We also have Google Analytics running within the <body> of our header.php file. The only modification we have made is we added a featured image to the default dummy “Hello world!” blog post. We run our test site through Google PageSpeed Insights and out of the box, we get a 69/100 desktop score and a 58/100 mobile score. So we definitely have some improvements that should be made here. Let’s dig through each one of these to see how we can fix them.

shared hosting google pagespeed insights

Shared hosting score on Google PageSpeed Insights

Enable Compression

We will start with desktop first as many of the fixes will also apply for mobile. The very first Google PageSpeed Insights recommendation that we need to fix is the Enable Compression warning.

google pagespeed insights enable compression

Enable compression warning

According to Google, to fix this we need to enable Gzip compression. Unfortunately, the shared host doesn’t have this automatically enabled already on their servers, so we have to do it manually.

All modern browsers support and automatically negotiate Gzip compression for all HTTP requests. Enabling Gzip compression can reduce the size of the transferred response by up to 90%, which can significantly reduce the amount of time to download the resource, reduce data usage for the client, and improve the time to first render of your pages.

There are a couple ways you can go about doing this. The first and one of the easiest is by using a caching plugin that supports enabling Gzip. WP Rocket for example adds Gzip compression rules in your .htaccess file automatically using the mod_deflate module. W3 Total Cache also has a way to enable this for you under it’s performance section.

The second way to enable Gzip compression is by editing your .htaccess file.  Most shared hosts use Apache, in which you can simply add the code below to your .htaccess file. You can find your .htaccess file at the root of your WordPress site via FTP.

<IfModule mod_deflate.c>
  # Compress HTML, CSS, JavaScript, Text, XML and fonts
  AddOutputFilterByType DEFLATE application/javascript
  AddOutputFilterByType DEFLATE application/rss+xml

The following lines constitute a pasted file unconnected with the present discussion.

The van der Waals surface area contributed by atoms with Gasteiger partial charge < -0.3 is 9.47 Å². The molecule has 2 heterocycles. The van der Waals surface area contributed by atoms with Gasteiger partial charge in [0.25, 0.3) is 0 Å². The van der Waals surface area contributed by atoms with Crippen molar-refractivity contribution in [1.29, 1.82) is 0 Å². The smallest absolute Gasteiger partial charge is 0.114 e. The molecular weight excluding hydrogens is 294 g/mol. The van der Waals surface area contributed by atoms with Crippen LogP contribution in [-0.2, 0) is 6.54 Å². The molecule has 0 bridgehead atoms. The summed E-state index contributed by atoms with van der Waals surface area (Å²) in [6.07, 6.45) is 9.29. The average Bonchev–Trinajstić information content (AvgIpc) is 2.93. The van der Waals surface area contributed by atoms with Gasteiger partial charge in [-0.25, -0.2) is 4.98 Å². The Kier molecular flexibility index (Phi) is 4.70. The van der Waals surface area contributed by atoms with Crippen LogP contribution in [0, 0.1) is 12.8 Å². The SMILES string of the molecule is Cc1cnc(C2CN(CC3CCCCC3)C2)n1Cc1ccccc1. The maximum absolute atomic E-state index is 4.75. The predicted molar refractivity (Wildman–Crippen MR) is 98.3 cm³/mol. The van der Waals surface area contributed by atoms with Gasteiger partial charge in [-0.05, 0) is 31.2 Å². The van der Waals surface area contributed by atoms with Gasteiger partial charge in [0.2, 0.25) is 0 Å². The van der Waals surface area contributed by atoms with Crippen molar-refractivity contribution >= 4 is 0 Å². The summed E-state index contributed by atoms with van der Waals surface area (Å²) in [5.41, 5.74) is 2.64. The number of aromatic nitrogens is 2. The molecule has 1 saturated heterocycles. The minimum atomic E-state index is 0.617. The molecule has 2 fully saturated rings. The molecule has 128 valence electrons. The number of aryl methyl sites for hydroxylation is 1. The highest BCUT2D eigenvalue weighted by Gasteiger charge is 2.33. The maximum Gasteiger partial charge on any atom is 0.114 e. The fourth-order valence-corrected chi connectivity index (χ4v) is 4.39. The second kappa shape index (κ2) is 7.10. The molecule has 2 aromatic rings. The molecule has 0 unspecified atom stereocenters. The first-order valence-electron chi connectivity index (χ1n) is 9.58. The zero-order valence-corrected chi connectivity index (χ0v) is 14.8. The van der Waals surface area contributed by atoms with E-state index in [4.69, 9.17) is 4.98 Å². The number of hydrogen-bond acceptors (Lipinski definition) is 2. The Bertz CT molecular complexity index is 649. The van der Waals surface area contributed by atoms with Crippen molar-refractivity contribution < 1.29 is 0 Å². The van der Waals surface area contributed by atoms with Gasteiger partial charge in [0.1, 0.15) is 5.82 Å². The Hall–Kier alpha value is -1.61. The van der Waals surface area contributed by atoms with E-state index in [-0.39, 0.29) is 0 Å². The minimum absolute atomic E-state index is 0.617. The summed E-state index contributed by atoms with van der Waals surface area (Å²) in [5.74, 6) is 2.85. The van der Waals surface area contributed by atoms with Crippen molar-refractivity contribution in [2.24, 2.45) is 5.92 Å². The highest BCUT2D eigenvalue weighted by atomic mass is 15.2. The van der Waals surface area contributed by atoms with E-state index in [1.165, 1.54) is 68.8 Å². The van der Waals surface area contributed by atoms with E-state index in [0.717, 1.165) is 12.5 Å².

AddOutputFilterByType DEFLATE application/vnd.ms-fontobject
  AddOutputFilterByType DEFLATE application/x-font
  AddOutputFilterByType DEFLATE application/x-font-opentype
  AddOutputFilterByType DEFLATE application/x-font-otf
  AddOutputFilterByType DEFLATE application/x-font-truetype
  AddOutputFilterByType DEFLATE application/x-font-ttf
  AddOutputFilterByType DEFLATE application/x-javascript
  AddOutputFilterByType DEFLATE application/xhtml+xml
  AddOutputFilterByType DEFLATE application/xml
  AddOutputFilterByType DEFLATE font/opentype
  AddOutputFilterByType DEFLATE font/otf
  AddOutputFilterByType DEFLATE font/ttf
  AddOutputFilterByType DEFLATE image/svg+xml
  AddOutputFilterByType DEFLATE image/x-icon
  AddOutputFilterByType DEFLATE text/css
  AddOutputFilterByType DEFLATE text/html
  AddOutputFilterByType DEFLATE text/javascript
  AddOutputFilterByType DEFLATE text/plain
  AddOutputFilterByType DEFLATE text/xml

  # Remove browser bugs (only needed for really old browsers)
  BrowserMatch ^Mozilla/4 gzip-only-text/html
  BrowserMatch ^Mozilla/4\.0[678] no-gzip
  BrowserMatch \bMSIE !no-gzip !gzip-only-text/html
  Header append Vary User-Agent
</IfModule>

Ensure that you add it below the current contents of your .htaccess file. Example below:

add gzip code

Add GZIP compression code

If you happen to be running on NGINX, simply add this to your nginx.conf file.

36 gzip on;
37 gzip_disable "MSIE [1-6]\.(?!.*SV1)";
38 gzip_vary on;
39 gzip_types text/plain text/css text/javascript application/javascript application/x-javascript;

A tool like  Check Gzip Compression can actually show you how my bytes were saved by enabling Gzip compression. Here is an example below of what we saved on our test site.

gzip compression savings